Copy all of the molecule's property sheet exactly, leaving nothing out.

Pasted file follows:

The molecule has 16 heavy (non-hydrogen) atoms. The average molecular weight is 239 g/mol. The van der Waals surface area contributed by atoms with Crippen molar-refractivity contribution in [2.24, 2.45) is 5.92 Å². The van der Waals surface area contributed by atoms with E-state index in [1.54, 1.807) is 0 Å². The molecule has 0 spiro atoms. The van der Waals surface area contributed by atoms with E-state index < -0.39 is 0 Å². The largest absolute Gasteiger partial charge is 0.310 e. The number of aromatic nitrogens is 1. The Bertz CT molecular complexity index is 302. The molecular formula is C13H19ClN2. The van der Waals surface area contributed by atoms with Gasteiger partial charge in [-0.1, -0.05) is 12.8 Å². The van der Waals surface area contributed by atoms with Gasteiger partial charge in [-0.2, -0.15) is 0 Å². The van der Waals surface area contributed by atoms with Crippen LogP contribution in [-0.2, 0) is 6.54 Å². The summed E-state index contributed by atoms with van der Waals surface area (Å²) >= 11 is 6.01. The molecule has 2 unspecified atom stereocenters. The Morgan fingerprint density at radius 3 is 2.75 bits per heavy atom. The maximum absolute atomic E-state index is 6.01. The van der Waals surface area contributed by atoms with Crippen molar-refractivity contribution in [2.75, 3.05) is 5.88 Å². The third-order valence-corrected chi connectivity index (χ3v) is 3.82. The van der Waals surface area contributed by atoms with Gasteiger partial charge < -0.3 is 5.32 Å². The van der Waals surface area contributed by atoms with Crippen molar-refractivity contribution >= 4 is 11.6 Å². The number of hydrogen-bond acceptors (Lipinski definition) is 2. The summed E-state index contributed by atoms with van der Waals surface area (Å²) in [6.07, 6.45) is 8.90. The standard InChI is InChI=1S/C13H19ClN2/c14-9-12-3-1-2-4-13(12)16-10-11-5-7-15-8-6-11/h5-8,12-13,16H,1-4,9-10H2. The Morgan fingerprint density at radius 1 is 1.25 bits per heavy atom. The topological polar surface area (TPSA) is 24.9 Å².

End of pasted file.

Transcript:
The molecule has 16 heavy (non-hydrogen) atoms. The average molecular weight is 239 g/mol. The van der Waals surface area contributed by atoms with Crippen molar-refractivity contribution in [2.24, 2.45) is 5.92 Å². The van der Waals surface area contributed by atoms with E-state index in [1.54, 1.807) is 0 Å². The molecule has 0 spiro atoms. The van der Waals surface area contributed by atoms with E-state index < -0.39 is 0 Å². The largest absolute Gasteiger partial charge is 0.310 e. The number of aromatic nitrogens is 1. The Bertz CT molecular complexity index is 302. The molecular formula is C13H19ClN2. The van der Waals surface area contributed by atoms with Gasteiger partial charge in [-0.1, -0.05) is 12.8 Å². The van der Waals surface area contributed by atoms with Gasteiger partial charge in [-0.2, -0.15) is 0 Å². The van der Waals surface area contributed by atoms with Crippen LogP contribution in [-0.2, 0) is 6.54 Å². The summed E-state index contributed by atoms with van der Waals surface area (Å²) >= 11 is 6.01. The molecule has 2 unspecified atom stereocenters. The Morgan fingerprint density at radius 3 is 2.75 bits per heavy atom. The maximum absolute atomic E-state index is 6.01. The van der Waals surface area contributed by atoms with Crippen molar-refractivity contribution in [2.75, 3.05) is 5.88 Å². The third-order valence-corrected chi connectivity index (χ3v) is 3.82. The van der Waals surface area contributed by atoms with Gasteiger partial charge < -0.3 is 5.32 Å². The van der Waals surface area contributed by atoms with Crippen molar-refractivity contribution >= 4 is 11.6 Å². The number of hydrogen-bond acceptors (Lipinski definition) is 2. The summed E-state index contributed by atoms with van der Waals surface area (Å²) in [6.07, 6.45) is 8.90. The standard InChI is InChI=1S/C13H19ClN2/c14-9-12-3-1-2-4-13(12)16-10-11-5-7-15-8-6-11/h5-8,12-13,16H,1-4,9-10H2. The Morgan fingerprint density at radius 1 is 1.25 bits per heavy atom. The topological polar surface area (TPSA) is 24.9 Å².